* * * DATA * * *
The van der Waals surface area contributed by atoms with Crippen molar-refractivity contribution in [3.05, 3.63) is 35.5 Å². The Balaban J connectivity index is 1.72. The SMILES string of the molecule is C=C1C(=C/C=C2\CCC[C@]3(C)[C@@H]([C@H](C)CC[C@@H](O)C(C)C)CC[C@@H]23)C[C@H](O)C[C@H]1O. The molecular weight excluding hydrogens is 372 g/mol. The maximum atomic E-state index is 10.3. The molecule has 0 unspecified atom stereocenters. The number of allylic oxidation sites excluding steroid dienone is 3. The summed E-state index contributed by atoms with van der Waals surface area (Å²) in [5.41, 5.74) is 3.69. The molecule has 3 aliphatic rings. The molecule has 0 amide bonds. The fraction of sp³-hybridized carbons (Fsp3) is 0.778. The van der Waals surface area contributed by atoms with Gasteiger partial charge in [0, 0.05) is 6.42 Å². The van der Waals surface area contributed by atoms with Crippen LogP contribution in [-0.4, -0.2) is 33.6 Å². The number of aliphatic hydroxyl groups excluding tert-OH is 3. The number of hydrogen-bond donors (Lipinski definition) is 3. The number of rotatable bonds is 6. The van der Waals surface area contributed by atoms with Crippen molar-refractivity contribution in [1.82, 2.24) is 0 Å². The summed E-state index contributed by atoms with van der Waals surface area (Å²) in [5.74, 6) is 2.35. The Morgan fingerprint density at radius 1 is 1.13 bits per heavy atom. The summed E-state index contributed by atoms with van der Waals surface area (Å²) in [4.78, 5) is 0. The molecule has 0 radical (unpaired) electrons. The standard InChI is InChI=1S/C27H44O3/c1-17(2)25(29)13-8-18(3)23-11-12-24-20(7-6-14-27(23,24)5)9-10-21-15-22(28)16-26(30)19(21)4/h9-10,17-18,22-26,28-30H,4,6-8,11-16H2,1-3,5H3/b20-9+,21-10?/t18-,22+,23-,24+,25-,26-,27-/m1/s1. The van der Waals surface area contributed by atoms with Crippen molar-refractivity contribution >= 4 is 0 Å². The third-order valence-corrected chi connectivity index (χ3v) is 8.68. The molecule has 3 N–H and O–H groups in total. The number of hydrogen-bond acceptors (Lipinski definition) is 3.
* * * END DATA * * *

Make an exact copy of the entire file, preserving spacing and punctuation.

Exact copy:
The van der Waals surface area contributed by atoms with Crippen molar-refractivity contribution in [3.05, 3.63) is 35.5 Å². The Balaban J connectivity index is 1.72. The SMILES string of the molecule is C=C1C(=C/C=C2\CCC[C@]3(C)[C@@H]([C@H](C)CC[C@@H](O)C(C)C)CC[C@@H]23)C[C@H](O)C[C@H]1O. The molecular weight excluding hydrogens is 372 g/mol. The maximum atomic E-state index is 10.3. The molecule has 0 unspecified atom stereocenters. The number of allylic oxidation sites excluding steroid dienone is 3. The summed E-state index contributed by atoms with van der Waals surface area (Å²) in [5.41, 5.74) is 3.69. The molecule has 3 aliphatic rings. The molecule has 0 amide bonds. The fraction of sp³-hybridized carbons (Fsp3) is 0.778. The van der Waals surface area contributed by atoms with Gasteiger partial charge in [0, 0.05) is 6.42 Å². The van der Waals surface area contributed by atoms with Crippen LogP contribution in [-0.4, -0.2) is 33.6 Å². The number of aliphatic hydroxyl groups excluding tert-OH is 3. The number of hydrogen-bond donors (Lipinski definition) is 3. The number of rotatable bonds is 6. The van der Waals surface area contributed by atoms with Crippen molar-refractivity contribution in [1.82, 2.24) is 0 Å². The summed E-state index contributed by atoms with van der Waals surface area (Å²) in [5.74, 6) is 2.35. The Morgan fingerprint density at radius 1 is 1.13 bits per heavy atom. The summed E-state index contributed by atoms with van der Waals surface area (Å²) in [4.78, 5) is 0. The molecule has 0 radical (unpaired) electrons. The standard InChI is InChI=1S/C27H44O3/c1-17(2)25(29)13-8-18(3)23-11-12-24-20(7-6-14-27(23,24)5)9-10-21-15-22(28)16-26(30)19(21)4/h9-10,17-18,22-26,28-30H,4,6-8,11-16H2,1-3,5H3/b20-9+,21-10?/t18-,22+,23-,24+,25-,26-,27-/m1/s1. The van der Waals surface area contributed by atoms with Crippen molar-refractivity contribution >= 4 is 0 Å². The third-order valence-corrected chi connectivity index (χ3v) is 8.68. The molecule has 3 N–H and O–H groups in total. The number of hydrogen-bond acceptors (Lipinski definition) is 3.